July 29, 2002
- The relentless booing of Bud Selig every time he spoke to the crowd. (Selig normally presents and reads the plaque to the new Hall of Famer, but this year, for some reason, he yielded to Ozzie's son.).
- Stan Musial on harmonica leading the crowd in "Take Me Out to the Ball Game."
- My brother's unexpected South Park sighting: Parker/Stone's BASEketball listed in the "Baseball in the Movies" exhibit.
- Talking baseball with the knowledgeable fans in the Records Room.
- As always, the saddest sight: an angry Pete Rose, sitting in the back of his shop, waiting for a stranger to either pay for his autograph or scream, "We still love you, Pete!"
- Buying an early-80's-vintage Seattle Mariners garbage can in my favorite souvenir shop.
And direct from the first batch of postcards, the text of Ozzie Smith's Hall of Fame plaque:
Osborne Earl SmithWho's on tap for next year? Certainly Eddie Murray, probably Ryne Sandberg and Lee Smith, hopefully Gary Carter. There looks to be some fairly lackluster inductions on the way (2004: Dennis Eckersley and Paul Molitor; 2005: Wade Boggs; 2006: Um...nobody? Catchup on guys like Bert Blyleven, Jim Rice and Goose Gossage?) until 2007, when Tony Gwynn, Mark McGwire, and Cal Ripken, Jr. become eligible. That should be quite the show.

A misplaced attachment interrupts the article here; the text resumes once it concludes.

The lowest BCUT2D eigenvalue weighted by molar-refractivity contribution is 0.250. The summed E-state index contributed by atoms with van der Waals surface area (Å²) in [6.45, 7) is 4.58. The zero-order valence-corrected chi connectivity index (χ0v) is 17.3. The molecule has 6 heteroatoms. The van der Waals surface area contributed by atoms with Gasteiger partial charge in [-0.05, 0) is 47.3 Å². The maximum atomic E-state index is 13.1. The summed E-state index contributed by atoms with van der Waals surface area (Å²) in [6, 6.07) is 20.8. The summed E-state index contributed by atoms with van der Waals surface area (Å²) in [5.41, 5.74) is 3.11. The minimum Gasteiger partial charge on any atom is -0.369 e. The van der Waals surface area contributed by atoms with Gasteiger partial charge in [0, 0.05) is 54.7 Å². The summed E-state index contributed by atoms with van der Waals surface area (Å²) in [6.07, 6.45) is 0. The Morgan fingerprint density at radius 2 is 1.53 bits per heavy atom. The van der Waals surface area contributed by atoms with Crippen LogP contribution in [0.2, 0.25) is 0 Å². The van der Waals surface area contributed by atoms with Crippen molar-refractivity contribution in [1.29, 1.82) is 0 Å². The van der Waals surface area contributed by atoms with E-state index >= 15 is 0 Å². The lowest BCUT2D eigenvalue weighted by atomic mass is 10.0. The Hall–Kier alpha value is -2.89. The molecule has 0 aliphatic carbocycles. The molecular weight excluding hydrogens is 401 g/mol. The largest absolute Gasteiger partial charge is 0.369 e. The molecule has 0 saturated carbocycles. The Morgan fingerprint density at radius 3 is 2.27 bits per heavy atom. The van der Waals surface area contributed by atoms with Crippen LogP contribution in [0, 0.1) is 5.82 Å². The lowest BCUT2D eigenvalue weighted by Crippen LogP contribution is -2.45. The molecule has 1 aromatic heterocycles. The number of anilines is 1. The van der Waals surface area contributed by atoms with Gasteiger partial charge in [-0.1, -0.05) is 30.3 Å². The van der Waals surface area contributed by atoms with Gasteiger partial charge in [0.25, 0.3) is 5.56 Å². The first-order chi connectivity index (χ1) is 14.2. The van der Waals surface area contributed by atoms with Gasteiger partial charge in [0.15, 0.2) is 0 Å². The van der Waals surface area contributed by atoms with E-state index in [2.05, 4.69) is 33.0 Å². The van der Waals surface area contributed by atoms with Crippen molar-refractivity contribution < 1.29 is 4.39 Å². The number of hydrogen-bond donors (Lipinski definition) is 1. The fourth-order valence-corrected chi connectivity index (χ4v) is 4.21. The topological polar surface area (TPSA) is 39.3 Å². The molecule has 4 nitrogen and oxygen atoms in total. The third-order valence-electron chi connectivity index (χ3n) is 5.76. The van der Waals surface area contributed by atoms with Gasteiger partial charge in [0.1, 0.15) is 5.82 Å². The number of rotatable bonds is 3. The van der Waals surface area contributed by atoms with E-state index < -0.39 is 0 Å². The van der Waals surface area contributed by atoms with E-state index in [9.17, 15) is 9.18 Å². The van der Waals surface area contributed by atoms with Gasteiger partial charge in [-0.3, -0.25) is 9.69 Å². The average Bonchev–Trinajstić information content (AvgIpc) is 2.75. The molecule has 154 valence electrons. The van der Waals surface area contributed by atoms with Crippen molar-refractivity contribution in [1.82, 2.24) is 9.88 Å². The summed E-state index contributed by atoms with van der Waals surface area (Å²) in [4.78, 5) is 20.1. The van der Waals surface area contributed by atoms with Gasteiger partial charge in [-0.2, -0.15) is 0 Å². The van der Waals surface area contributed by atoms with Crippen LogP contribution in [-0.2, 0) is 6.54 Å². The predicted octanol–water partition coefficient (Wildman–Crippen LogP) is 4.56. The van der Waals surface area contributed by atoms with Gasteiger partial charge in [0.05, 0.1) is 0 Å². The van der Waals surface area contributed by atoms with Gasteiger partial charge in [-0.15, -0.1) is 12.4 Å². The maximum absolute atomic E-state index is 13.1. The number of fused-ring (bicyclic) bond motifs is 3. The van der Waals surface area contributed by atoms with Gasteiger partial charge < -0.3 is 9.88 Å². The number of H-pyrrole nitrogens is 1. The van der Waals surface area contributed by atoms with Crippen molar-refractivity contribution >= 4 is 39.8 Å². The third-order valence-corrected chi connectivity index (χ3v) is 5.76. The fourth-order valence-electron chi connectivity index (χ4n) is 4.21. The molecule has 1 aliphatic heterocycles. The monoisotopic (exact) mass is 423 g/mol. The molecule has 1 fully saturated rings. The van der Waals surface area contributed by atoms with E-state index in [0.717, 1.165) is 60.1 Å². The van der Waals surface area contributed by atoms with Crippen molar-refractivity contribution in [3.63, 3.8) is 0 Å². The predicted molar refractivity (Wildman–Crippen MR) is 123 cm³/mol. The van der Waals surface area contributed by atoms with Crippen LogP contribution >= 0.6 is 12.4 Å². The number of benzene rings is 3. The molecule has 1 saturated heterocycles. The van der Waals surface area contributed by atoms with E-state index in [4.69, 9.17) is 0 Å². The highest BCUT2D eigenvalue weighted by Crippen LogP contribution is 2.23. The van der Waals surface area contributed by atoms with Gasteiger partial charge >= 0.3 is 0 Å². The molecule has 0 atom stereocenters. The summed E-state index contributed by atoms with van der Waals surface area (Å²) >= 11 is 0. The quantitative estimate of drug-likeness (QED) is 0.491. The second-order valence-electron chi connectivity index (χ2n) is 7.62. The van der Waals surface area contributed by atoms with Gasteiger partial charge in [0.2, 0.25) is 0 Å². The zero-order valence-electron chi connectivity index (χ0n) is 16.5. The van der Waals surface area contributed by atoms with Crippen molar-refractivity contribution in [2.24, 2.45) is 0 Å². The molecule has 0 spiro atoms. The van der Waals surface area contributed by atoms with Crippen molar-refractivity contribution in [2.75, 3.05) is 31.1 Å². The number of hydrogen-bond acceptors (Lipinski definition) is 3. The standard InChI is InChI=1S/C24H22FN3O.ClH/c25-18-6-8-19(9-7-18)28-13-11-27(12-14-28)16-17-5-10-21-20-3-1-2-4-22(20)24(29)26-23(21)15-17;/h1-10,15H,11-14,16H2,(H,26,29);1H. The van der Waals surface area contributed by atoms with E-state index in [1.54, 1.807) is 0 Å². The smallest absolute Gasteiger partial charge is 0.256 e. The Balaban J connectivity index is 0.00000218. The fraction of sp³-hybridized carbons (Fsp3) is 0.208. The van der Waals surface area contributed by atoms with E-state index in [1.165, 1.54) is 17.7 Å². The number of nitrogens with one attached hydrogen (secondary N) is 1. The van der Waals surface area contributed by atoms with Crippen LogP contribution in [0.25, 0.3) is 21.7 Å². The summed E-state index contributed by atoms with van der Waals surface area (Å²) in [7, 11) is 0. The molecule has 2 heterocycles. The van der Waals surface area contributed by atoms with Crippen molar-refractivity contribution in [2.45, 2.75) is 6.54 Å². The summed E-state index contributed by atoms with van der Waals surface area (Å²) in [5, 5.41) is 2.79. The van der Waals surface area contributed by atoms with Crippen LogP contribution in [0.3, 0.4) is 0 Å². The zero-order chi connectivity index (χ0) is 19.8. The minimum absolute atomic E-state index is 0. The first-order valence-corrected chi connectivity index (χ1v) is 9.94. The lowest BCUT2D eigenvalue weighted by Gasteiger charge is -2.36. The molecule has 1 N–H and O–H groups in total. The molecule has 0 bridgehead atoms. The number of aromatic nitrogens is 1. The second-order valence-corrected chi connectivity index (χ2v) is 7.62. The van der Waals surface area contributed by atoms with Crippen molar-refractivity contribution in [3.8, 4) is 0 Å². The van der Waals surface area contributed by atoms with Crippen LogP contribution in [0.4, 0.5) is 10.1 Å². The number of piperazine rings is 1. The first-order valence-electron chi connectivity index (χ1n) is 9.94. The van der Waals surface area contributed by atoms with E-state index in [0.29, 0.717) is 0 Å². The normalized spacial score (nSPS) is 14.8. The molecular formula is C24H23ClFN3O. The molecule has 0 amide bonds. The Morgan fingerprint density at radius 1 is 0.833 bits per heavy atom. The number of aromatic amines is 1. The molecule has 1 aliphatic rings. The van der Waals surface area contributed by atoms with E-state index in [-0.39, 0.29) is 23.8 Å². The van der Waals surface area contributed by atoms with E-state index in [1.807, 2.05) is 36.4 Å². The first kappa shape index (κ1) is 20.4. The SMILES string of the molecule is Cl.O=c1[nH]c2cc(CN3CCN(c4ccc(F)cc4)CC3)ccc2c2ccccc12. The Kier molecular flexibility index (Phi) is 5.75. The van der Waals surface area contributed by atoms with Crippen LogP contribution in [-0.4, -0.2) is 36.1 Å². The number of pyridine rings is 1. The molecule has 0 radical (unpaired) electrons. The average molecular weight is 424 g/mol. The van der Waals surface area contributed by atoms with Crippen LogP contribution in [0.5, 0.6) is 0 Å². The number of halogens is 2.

"Ozzie" "The Wizard"
San Diego, N.L. 1978-1981
St. Louis, N.L. 1982-1996
Revolutionized defensive play at shortstop with his acrobatic fielding and artistic turning of double plays. The 13-time Gold Glove winner set six major league fielding records among shortstops, including most assists, double plays and chances accepted. An effective offensive player, he accumulated 2,460 hits and stole 580 bases. Named to 15 All-Star teams. His relentless pursuit of perfection helped lead the Cardinals to three World Series, including a 1982 championship. His congenial personality, consummate professionalism and trademark back flip made "The Wizard" a fan favorite.
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